How Ugandan startup M-Scan is making ultrasounds—and critical care— accessible for women in Eastern Africa
How support from Outbox, a Google for Startups partner, helped a founder start and scale their business
The above video was filmed in 2019.
As a student of medical radiography at Makerere University School of Medicine in Uganda, Phyllis Kyomuhendo traveled to rural health centers to hone her skills—but even with her training she could only do so much without the necessary infrastructure. “The school sent us to a place with no electricity, where it was impossible to care for patients,” she remembers. Phyllis watched in frustration as several women died from preventable conditions due to a lack of functional equipment. “There’s nothing worse than feeling like a useless healthcare worker.”
In Uganda, 16 women die every day due to pregnancy complications, and 7 of these deaths could be prevented through ultrasounds. With the goal of changing these outcomes, Phyllis founded M-Scan, a startup that offers a low-cost, portable device that pairs with laptops, tablets, and mobile phones to produce ultrasound scans. The company’s mission is to reduce maternal mortality rates by ensuring early detection and management of risk factors with this inexpensive and easy-to-transport tool.
Seeking out innovative ways to save lives was one thing, but building a company around that mission was something entirely new for the M-Scan team. “We had all this medical knowledge, but no experience in business,” Phyllis recalls. “Taking the product through the prototyping phases and trying to find a way to make money—all while still creating social impact, was so so difficult.”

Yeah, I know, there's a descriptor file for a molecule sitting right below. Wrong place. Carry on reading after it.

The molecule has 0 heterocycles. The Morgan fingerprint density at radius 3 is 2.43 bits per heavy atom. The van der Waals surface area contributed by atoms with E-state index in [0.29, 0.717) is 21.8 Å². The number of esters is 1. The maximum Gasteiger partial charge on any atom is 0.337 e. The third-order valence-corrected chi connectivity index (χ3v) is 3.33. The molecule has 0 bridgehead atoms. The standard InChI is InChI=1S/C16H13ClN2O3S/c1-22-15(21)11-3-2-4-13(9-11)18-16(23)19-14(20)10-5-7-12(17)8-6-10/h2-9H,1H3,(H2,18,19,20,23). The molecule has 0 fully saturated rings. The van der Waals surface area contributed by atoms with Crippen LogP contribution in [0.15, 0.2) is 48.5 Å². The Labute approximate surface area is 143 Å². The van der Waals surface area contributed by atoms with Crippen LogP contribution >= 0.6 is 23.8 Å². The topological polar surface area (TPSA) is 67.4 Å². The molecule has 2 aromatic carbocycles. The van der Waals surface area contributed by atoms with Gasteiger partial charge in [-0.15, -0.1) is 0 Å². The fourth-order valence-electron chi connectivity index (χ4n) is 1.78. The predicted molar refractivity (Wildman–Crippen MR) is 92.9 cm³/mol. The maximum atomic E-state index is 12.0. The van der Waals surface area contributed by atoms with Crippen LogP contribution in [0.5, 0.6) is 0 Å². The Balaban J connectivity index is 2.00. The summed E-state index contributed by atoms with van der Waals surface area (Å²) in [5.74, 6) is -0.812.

So Phyllis and her team found Outbox, a Google for Startups partner, through the UpAccelerate program, where they received early-stage mentoring. After the accelerator, Outbox offered the team office space and Google product and people support. Phyllis says, “The Outbox community has become our family. The team guided us by highlighting opportunities, sharing advice on our business models, and connecting us with startups facing similar challenges to us—as well as later-stage companies who could provide perspective and inspiration.”
The founder of Outbox, Richard Zulu, quickly took M-Scan under his wing. “He’s a business guru and he’s seen us through the company journey that we’re on right now,” says Phyllis. With guidance from Zulu and Outbox, M-Scan explored potential revenue and impact models and transitioned from a social impact-focused startup to a hybrid company where the for-profit arm could support the social impact arm.
Through it all, M-Scan remains committed to their mission of providing all women with the critical care they need and deserve. The team is looking forward to restarting their full operations while incorporating models spurred by COVID-19. “The initiation of the home-based ultrasound service was a positive change, so we hope to continue that,” Phyllis says. Her advice for fellow founders? Don’t be afraid to dream big: “Whenever you feel like you’ve bitten off more than you can chew, don’t be afraid to ask for help. There are so many people and organizations that are willing to help you. All you have to do is ask.”